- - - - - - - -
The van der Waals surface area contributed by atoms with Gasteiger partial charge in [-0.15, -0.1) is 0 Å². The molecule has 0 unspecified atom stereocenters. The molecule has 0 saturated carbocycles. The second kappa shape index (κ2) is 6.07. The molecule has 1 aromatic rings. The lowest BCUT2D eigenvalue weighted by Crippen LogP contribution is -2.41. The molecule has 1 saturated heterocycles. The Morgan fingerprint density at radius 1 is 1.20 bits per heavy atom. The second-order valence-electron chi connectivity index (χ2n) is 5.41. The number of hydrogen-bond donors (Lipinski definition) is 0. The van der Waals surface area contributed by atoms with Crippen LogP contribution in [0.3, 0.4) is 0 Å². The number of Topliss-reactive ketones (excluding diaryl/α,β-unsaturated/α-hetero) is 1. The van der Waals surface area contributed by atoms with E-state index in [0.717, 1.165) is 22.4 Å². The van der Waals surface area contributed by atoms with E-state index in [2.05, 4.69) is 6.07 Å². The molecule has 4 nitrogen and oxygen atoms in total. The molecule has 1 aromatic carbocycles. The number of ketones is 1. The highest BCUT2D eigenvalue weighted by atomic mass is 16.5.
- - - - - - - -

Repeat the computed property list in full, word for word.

The van der Waals surface area contributed by atoms with Gasteiger partial charge in [-0.15, -0.1) is 0 Å². The molecule has 0 unspecified atom stereocenters. The molecule has 0 saturated carbocycles. The second kappa shape index (κ2) is 6.07. The molecule has 1 aromatic rings. The lowest BCUT2D eigenvalue weighted by Crippen LogP contribution is -2.41. The molecule has 1 saturated heterocycles. The Morgan fingerprint density at radius 1 is 1.20 bits per heavy atom. The second-order valence-electron chi connectivity index (χ2n) is 5.41. The number of hydrogen-bond donors (Lipinski definition) is 0. The van der Waals surface area contributed by atoms with Crippen LogP contribution in [0.3, 0.4) is 0 Å². The number of Topliss-reactive ketones (excluding diaryl/α,β-unsaturated/α-hetero) is 1. The van der Waals surface area contributed by atoms with E-state index in [0.717, 1.165) is 22.4 Å². The van der Waals surface area contributed by atoms with E-state index in [2.05, 4.69) is 6.07 Å². The molecule has 4 nitrogen and oxygen atoms in total. The molecule has 1 aromatic carbocycles. The number of ketones is 1. The highest BCUT2D eigenvalue weighted by atomic mass is 16.5.